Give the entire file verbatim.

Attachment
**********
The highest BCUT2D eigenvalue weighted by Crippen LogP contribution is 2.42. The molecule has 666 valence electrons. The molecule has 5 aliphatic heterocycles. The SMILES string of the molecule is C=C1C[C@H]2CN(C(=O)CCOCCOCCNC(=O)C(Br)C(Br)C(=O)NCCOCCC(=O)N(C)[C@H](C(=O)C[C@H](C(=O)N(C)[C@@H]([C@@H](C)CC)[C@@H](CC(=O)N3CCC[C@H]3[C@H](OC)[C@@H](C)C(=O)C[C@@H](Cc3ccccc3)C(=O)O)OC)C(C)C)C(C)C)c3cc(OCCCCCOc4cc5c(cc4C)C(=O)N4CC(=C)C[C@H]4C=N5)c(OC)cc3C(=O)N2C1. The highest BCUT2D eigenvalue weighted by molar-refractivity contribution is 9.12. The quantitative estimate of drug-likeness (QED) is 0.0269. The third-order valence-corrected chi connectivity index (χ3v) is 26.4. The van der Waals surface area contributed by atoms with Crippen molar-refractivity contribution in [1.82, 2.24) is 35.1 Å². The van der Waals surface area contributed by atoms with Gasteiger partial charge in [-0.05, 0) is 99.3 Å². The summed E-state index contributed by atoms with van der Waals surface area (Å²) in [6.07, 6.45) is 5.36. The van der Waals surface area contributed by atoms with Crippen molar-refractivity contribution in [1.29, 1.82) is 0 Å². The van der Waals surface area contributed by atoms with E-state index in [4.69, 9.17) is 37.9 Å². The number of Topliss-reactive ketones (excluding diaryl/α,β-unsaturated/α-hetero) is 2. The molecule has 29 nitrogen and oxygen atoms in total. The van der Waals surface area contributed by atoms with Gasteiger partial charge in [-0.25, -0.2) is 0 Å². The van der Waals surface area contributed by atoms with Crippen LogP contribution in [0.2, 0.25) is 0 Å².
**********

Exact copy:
The highest BCUT2D eigenvalue weighted by Crippen LogP contribution is 2.42. The molecule has 666 valence electrons. The molecule has 5 aliphatic heterocycles. The SMILES string of the molecule is C=C1C[C@H]2CN(C(=O)CCOCCOCCNC(=O)C(Br)C(Br)C(=O)NCCOCCC(=O)N(C)[C@H](C(=O)C[C@H](C(=O)N(C)[C@@H]([C@@H](C)CC)[C@@H](CC(=O)N3CCC[C@H]3[C@H](OC)[C@@H](C)C(=O)C[C@@H](Cc3ccccc3)C(=O)O)OC)C(C)C)C(C)C)c3cc(OCCCCCOc4cc5c(cc4C)C(=O)N4CC(=C)C[C@H]4C=N5)c(OC)cc3C(=O)N2C1. The highest BCUT2D eigenvalue weighted by molar-refractivity contribution is 9.12. The quantitative estimate of drug-likeness (QED) is 0.0269. The third-order valence-corrected chi connectivity index (χ3v) is 26.4. The van der Waals surface area contributed by atoms with Crippen molar-refractivity contribution in [1.82, 2.24) is 35.1 Å². The van der Waals surface area contributed by atoms with Gasteiger partial charge in [-0.05, 0) is 99.3 Å². The summed E-state index contributed by atoms with van der Waals surface area (Å²) in [6.07, 6.45) is 5.36. The van der Waals surface area contributed by atoms with Crippen molar-refractivity contribution in [1.29, 1.82) is 0 Å². The van der Waals surface area contributed by atoms with E-state index in [4.69, 9.17) is 37.9 Å². The number of Topliss-reactive ketones (excluding diaryl/α,β-unsaturated/α-hetero) is 2. The molecule has 29 nitrogen and oxygen atoms in total. The van der Waals surface area contributed by atoms with Gasteiger partial charge in [-0.25, -0.2) is 0 Å². The van der Waals surface area contributed by atoms with Crippen LogP contribution in [0.2, 0.25) is 0 Å².